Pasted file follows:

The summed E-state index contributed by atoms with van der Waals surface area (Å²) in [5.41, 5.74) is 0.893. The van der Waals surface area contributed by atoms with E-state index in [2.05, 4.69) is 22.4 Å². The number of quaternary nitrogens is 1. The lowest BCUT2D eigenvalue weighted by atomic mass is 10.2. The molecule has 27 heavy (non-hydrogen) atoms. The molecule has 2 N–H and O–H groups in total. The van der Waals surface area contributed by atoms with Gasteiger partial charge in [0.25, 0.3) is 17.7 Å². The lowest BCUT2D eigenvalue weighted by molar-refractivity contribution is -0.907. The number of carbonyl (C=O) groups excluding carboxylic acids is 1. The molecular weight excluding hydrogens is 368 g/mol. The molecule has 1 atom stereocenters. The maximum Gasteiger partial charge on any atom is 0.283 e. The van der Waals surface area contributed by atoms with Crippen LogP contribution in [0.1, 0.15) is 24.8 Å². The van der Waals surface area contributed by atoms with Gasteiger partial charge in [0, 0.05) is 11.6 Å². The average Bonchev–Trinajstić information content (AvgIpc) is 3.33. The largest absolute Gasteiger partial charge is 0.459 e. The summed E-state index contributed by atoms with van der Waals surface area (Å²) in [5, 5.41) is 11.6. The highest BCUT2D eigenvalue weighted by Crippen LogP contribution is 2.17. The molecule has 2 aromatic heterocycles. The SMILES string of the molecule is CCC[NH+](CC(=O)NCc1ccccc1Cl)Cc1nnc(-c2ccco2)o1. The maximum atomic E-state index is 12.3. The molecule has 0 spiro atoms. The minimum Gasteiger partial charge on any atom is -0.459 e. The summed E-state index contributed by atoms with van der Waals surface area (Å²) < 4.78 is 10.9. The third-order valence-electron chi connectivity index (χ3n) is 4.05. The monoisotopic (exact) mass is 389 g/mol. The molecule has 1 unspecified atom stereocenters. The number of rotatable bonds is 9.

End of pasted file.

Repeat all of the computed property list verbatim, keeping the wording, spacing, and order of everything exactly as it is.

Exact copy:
The summed E-state index contributed by atoms with van der Waals surface area (Å²) in [5.41, 5.74) is 0.893. The van der Waals surface area contributed by atoms with E-state index in [2.05, 4.69) is 22.4 Å². The number of quaternary nitrogens is 1. The lowest BCUT2D eigenvalue weighted by atomic mass is 10.2. The molecule has 27 heavy (non-hydrogen) atoms. The molecule has 2 N–H and O–H groups in total. The van der Waals surface area contributed by atoms with Gasteiger partial charge in [0.25, 0.3) is 17.7 Å². The lowest BCUT2D eigenvalue weighted by molar-refractivity contribution is -0.907. The number of carbonyl (C=O) groups excluding carboxylic acids is 1. The molecular weight excluding hydrogens is 368 g/mol. The molecule has 1 atom stereocenters. The maximum Gasteiger partial charge on any atom is 0.283 e. The van der Waals surface area contributed by atoms with Crippen LogP contribution in [0.1, 0.15) is 24.8 Å². The van der Waals surface area contributed by atoms with Gasteiger partial charge in [0, 0.05) is 11.6 Å². The average Bonchev–Trinajstić information content (AvgIpc) is 3.33. The largest absolute Gasteiger partial charge is 0.459 e. The summed E-state index contributed by atoms with van der Waals surface area (Å²) in [5, 5.41) is 11.6. The highest BCUT2D eigenvalue weighted by Crippen LogP contribution is 2.17. The molecule has 2 aromatic heterocycles. The SMILES string of the molecule is CCC[NH+](CC(=O)NCc1ccccc1Cl)Cc1nnc(-c2ccco2)o1. The maximum atomic E-state index is 12.3. The molecule has 0 spiro atoms. The minimum Gasteiger partial charge on any atom is -0.459 e. The summed E-state index contributed by atoms with van der Waals surface area (Å²) < 4.78 is 10.9. The third-order valence-electron chi connectivity index (χ3n) is 4.05. The monoisotopic (exact) mass is 389 g/mol. The molecule has 1 unspecified atom stereocenters. The number of rotatable bonds is 9.